Dangerous interactions

As a result of its MAOI effects, ayahuasca is more likely to induce serotonin syndrome or general neurotransmitter overload (especially at high dosages) than other serotonergic psychedelics. This makes it dangerous to combine it with other MAOIs, stimulants and certain substances which releases neurotransmitters such as serotonin or dopamine. These substances include but are not limited to:

Legal status

Internationally, DMT is a Schedule I drug under the Convention on Psychotropic Substances. The Commentary on the Convention on Psychotropic Substances notes, however, that the plants containing it are not subject to international control:[22]

"The cultivation of plants from which psychotropic substances are obtained is not controlled by the Vienna Convention. . . . Neither the crown (fruit, mescal button) of the Peyote cactus nor the roots of the plant Mimosa hostilis nor Psilocybe mushrooms themselves are included in Schedule 1, but only their respective principals, mescaline, DMT, and psilocin."

"No plants (natural materials) containing DMT are at present controlled under the 1971 Convention on Psychotropic Substances. Consequently, preparations (e.g. decoctions) made of these plants, including ayahuasca are not under international control and, therefore, not subject to any of the articles of the 1971 Convention. -- International Narcotics Control Board (INCB), United Nations"[23]

By country

  • Brazil: The religious (but not therapeutic or recreational) use of ayahuasca is legal.[24]
  • Peru: The traditional use of ayahuasca for therapeutic purposes ("vegetalismo") is legal.[citation needed]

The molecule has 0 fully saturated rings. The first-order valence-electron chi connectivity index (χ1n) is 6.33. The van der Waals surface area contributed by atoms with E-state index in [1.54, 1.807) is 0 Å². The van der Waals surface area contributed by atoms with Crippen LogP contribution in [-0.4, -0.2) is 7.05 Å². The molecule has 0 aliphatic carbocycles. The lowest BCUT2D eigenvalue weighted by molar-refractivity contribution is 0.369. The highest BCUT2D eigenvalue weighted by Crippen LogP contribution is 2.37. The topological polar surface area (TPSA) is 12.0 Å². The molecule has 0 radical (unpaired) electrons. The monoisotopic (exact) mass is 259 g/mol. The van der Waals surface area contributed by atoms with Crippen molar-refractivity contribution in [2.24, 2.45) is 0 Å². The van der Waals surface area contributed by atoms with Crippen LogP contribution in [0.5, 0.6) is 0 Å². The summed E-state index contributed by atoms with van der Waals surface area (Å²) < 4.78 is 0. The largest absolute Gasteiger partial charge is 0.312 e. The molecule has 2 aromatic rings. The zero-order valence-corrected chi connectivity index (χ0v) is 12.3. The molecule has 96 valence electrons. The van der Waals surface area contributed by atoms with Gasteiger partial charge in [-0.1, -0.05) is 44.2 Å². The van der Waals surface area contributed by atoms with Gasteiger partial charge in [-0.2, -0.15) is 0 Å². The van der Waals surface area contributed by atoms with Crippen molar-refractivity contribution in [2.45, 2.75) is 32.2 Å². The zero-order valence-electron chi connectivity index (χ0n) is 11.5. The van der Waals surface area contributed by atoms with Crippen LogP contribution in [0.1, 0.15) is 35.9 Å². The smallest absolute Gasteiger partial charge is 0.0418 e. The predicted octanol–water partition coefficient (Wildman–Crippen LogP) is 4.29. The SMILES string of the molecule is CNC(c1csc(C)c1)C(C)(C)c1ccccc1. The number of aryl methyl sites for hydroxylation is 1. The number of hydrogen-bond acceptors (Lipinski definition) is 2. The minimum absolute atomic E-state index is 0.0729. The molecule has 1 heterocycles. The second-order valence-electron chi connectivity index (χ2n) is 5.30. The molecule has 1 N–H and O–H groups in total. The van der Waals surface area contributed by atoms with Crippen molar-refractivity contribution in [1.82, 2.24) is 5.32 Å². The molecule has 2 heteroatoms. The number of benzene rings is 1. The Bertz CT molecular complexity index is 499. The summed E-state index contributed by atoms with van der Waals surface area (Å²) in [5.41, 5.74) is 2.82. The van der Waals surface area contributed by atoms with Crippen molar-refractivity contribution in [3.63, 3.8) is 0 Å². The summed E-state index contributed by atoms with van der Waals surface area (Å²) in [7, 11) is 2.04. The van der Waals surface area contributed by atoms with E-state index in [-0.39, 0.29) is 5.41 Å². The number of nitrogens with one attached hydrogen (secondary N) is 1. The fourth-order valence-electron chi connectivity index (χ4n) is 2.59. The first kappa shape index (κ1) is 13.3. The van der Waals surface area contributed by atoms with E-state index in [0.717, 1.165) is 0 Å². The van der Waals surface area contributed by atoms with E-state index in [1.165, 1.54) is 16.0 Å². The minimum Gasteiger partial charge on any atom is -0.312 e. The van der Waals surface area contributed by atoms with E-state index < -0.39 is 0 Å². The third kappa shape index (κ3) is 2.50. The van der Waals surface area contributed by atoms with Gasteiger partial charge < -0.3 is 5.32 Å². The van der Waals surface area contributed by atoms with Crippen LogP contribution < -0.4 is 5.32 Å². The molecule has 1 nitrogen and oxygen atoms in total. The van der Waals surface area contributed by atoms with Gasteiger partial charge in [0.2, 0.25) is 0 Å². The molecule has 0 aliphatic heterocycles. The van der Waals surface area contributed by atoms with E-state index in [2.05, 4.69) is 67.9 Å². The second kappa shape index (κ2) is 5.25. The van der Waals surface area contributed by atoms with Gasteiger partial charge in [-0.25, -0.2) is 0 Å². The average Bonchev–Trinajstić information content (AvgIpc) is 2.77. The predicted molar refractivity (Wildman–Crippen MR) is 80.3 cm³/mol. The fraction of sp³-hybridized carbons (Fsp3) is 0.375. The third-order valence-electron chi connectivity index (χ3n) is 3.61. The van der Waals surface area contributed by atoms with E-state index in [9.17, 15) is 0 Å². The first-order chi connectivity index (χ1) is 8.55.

• United States:
    • Louisiana: Except for ornamental purposes, growing, selling or possessing of these ayahuasca plants are prohibited by Louisiana State Act 159:[25]

See also

External links




  1. Mhaske, S. B., Argade, N. P. (16 October 2006). "The chemistry of recently isolated naturally occurring quinazolinone alkaloids". Tetrahedron. 62 (42): 9787–9826. doi:10.1016/j.tet.2006.07.098. ISSN 0040-4020. 
  2. Lüscher, C., Ungless, M. A. (14 November 2006). "The Mechanistic Classification of Addictive Drugs". PLoS Medicine. 3 (11): e437. doi:10.1371/journal.pmed.0030437. ISSN 1549-1676. 
  3. Strassman, R. J. (October 1984). "ADVERSE REACTIONS TO PSYCHEDELIC DRUGS. A REVIEW OF THE LITERATURE:". The Journal of Nervous and Mental Disease. 172 (10): 577–595. doi:10.1097/00005053-198410000-00001. ISSN 0022-3018. 
  4. Nichols, D. E. (April 2016). Barker, E. L., ed. "Psychedelics". Pharmacological Reviews. 68 (2): 264–355. doi:10.1124/pr.115.011478. ISSN 0031-6997. 
  5. Miller, M. J., Albarracin-Jordan, J., Moore, C., Capriles, J. M. (4 June 2019). "Chemical evidence for the use of multiple psychotropic plants in a 1,000-year-old ritual bundle from South America". Proceedings of the National Academy of Sciences. 116 (23): 11207–11212. doi:10.1073/pnas.1902174116. ISSN 0027-8424. 
  6. McVeigh, T. (2014), British backpacker dies after taking hallucinogenic brew in Colombia 
  7. Kiwi traveller dies after Amazon drug ritual 
  8. Frontier, P. (2014), Are Entities and Plant Spirits Real? 
  9. The Visual Effects of Ayahuasca in Humans: The First Study to Employ a Ketanserin Blockade, 2016 
  10. Callaway, J. C., McKenna, D. J., Grob, C. S., Brito, G. S., Raymon, L. P., Poland, R. E., Andrade, E. N., Andrade, E. O., Mash, D. C. (1 June 1999). "Pharmacokinetics of Hoasca alkaloids in healthy humans". Journal of Ethnopharmacology. 65 (3): 243–256. doi:10.1016/S0378-8741(98)00168-8. ISSN 0378-8741.